Blockchain analytics firm Chainalysis revealed that just two hacker groups are responsible for stealing a staggering $1 billion in cryptocurrency.
The design of Bitcoin and other cryptocurrencies is truly innovative, but a few flaws concerning the ecosystem have surfaced over the years. One of the most notable is the hacking of various cryptocurrency exchanges. Such hacks cause a great deal of anguish, and far more often than not, those who had their coins stolen have little to no recourse open to them. While one would think that such attacks have been the responsibility of a large number of hacker groups, recent analysis says otherwise.
Hacker Groups Alpha and Beta
Blockchain analytics firm Chainalysis has done extensive research on the many hacks of cryptocurrency exchanges. Their conclusion is rather startling – just two hacker groups are responsible for 60 percent of all hacks, netting a billion dollars in cryptocurrency for their efforts.
Chainalysis spent three months tracking the stolen crypto, and they were able to identify two hacker groups, which they dubbed Alpha and Beta. Both groups used phishing, the exploitation of security soft spots, and ransomware to acquire their loot.
What is interesting is that there are distinct differences between the two hacker groups. Alpha is “a giant, tightly controlled organization at least partly driven by non-monetary goals.” However, Beta “seems to be a less organized and smaller organization absolutely focused on the money.”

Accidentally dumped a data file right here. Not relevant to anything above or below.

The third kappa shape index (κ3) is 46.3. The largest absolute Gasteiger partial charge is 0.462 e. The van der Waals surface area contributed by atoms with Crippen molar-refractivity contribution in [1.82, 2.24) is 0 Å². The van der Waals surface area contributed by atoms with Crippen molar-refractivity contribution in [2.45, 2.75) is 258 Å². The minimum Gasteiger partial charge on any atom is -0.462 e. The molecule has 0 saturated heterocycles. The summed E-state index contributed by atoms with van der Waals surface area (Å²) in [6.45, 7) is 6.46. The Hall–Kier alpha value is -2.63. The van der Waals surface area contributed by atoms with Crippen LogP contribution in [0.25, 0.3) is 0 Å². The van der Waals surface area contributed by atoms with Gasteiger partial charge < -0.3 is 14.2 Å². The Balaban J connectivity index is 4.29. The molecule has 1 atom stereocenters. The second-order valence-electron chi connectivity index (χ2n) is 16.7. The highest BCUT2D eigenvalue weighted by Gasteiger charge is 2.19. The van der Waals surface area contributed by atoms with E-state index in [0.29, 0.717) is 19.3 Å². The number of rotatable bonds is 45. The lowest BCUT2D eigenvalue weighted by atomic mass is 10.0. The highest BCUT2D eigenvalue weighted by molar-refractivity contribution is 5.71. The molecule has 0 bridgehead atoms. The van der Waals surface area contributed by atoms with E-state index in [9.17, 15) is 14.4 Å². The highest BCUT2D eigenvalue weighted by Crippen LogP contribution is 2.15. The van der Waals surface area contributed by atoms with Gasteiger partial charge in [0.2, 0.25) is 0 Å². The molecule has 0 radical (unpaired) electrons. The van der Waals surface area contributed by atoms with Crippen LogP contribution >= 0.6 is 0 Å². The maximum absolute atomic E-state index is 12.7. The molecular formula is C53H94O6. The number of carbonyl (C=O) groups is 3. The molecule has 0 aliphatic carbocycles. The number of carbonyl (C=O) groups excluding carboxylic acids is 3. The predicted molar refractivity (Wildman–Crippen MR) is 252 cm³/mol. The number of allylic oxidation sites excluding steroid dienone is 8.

To hide their tracks, both groups use a network of crypto wallets that is huge in size. The hackers transfer the crypto an average of 5,000 times before they convert it into fiat. Again, the two groups show some differences as Alpha starts the money laundering process as soon as they steal the crypto while Beta prefers to wait until the furor over the theft dies down.
Still at Large
Chainalysis offers no other names for the two hacker groups, but they do point out that the two groups have not been caught and are still active.
Such a report will likely send a cold shiver down the backs of cryptocurrency exchange executives. Hacks have been an ongoing issue since the notorious Mt. Gox hack back in 2014.
Some countries, such as Japan, are working to prevent such hacks by requiring very stringent security protocols to be put into place. The hack of Coincheck (to the tune of over $500 million) prompted the country’s watchdog, the Financial Services Agency, to begin cracking down on exchanges with lax procedures. It was just last December that Coincheck finally got their license back, nearly a full year after the hack.
Exchange hacks are an ongoing source of concern. It was just two weeks ago that Cryptopia, a New Zealand-based exchange, suffered “significant” losses due to a breach.
What two hacker groups do you think Alpha and Beta are? Let us know in the comments below.
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